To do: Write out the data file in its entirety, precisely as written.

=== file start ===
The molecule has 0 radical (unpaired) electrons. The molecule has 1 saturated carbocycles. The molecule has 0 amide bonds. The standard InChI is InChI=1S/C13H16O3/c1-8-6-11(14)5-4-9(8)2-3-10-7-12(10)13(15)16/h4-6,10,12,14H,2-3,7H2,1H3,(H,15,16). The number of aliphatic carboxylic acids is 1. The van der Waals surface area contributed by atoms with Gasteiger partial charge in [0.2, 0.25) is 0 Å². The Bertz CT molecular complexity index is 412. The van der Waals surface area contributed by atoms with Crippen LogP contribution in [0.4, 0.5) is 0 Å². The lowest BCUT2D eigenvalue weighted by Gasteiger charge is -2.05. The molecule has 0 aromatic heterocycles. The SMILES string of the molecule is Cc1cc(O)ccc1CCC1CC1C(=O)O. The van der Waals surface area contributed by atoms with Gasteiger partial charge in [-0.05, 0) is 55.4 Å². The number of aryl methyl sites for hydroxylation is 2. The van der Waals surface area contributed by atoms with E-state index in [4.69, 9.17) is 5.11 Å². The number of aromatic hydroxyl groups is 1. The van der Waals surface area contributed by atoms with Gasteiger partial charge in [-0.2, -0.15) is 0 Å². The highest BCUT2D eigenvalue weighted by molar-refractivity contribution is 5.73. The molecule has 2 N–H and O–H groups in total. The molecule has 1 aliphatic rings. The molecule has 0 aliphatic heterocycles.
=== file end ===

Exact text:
The molecule has 0 radical (unpaired) electrons. The molecule has 1 saturated carbocycles. The molecule has 0 amide bonds. The standard InChI is InChI=1S/C13H16O3/c1-8-6-11(14)5-4-9(8)2-3-10-7-12(10)13(15)16/h4-6,10,12,14H,2-3,7H2,1H3,(H,15,16). The number of aliphatic carboxylic acids is 1. The van der Waals surface area contributed by atoms with Gasteiger partial charge in [0.2, 0.25) is 0 Å². The Bertz CT molecular complexity index is 412. The van der Waals surface area contributed by atoms with Crippen LogP contribution in [0.4, 0.5) is 0 Å². The lowest BCUT2D eigenvalue weighted by Gasteiger charge is -2.05. The molecule has 0 aromatic heterocycles. The SMILES string of the molecule is Cc1cc(O)ccc1CCC1CC1C(=O)O. The van der Waals surface area contributed by atoms with Gasteiger partial charge in [-0.05, 0) is 55.4 Å². The number of aryl methyl sites for hydroxylation is 2. The van der Waals surface area contributed by atoms with E-state index in [4.69, 9.17) is 5.11 Å². The number of aromatic hydroxyl groups is 1. The van der Waals surface area contributed by atoms with Gasteiger partial charge in [-0.2, -0.15) is 0 Å². The highest BCUT2D eigenvalue weighted by molar-refractivity contribution is 5.73. The molecule has 2 N–H and O–H groups in total. The molecule has 1 aliphatic rings. The molecule has 0 aliphatic heterocycles.